Why more men are switching careers to nursing

More nursing schools are actively recruiting men, who, in turn, are looking to nursing for economic stability and job security, according to the Daily Herald.  

In 2015, men accounted for 13 percent of all registered nurses in the U.S., a significant increase from 2 percent in 1960, according to a Washington Center for Equitable Growth paper.

"Baby boomers are retiring, and there is a deep nursing shortage projected for the next 10 to 15 years," Jason Mott, RN, PhD, national secretary for the American Association for Men in Nursing, told the Daily Herald. "Because of the large aging population, the profession has started to look at ways to get men involved in nursing."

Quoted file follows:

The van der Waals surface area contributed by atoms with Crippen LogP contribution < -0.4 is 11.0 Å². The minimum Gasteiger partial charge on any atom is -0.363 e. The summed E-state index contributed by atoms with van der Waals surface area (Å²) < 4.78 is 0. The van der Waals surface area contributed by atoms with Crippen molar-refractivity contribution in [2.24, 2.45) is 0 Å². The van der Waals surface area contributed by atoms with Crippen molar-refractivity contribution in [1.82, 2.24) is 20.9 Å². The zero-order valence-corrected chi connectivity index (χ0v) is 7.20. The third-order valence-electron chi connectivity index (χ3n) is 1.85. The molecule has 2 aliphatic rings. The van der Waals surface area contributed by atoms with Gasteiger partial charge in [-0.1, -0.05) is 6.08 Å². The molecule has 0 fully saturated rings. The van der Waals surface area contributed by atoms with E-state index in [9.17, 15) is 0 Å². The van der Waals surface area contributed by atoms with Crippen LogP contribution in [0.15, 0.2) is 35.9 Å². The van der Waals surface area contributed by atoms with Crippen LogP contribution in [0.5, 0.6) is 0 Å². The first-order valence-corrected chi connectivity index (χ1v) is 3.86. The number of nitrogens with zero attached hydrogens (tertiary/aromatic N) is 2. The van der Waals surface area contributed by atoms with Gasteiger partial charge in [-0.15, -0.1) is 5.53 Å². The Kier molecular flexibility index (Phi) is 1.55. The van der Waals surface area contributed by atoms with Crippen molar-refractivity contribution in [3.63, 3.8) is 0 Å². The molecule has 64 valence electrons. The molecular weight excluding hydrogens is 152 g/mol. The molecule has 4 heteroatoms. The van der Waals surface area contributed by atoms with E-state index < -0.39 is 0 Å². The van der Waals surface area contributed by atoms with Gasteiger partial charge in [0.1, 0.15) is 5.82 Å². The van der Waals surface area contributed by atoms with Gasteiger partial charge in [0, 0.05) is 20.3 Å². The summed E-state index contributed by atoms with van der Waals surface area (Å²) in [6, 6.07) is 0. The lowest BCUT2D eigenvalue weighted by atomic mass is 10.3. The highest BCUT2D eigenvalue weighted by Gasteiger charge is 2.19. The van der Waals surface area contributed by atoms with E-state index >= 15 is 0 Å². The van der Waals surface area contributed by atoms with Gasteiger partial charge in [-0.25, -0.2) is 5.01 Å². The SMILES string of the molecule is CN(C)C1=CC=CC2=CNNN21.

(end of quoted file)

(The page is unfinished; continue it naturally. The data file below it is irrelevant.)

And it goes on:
Addison, Ill.-based Chamberlain University exemplifies this trend. More than 12 percent of the university's nursing students are male, Jan Snow, PhD, RN, dean of Chamberlain College of Nursing's campus in Addison, Ill., told the Daily Herald. This year, the school launched a nursing bachelor's degree program available on evenings and weekends to accommodate men who are transitioning to nursing from a different career. Many men at the nursing school come from jobs as paramedics and firefighters, according to Dr. Snow.

The increase in male nurses relates to career fulfillment and economic stability, as well, Mr. Mott said. The median salary for nurses is about $70,000 and is expected to rise, the Daily Herald reports.

"You're seeing some of the traditionally male-dominated professions — plumbers and electricians — struggling now," Dr. Mott said. "There are a lot of guys looking for more job stability. Nursing offers that stability."

Editor's note: This article was updated Nov. 20 at 11:00 a.m.

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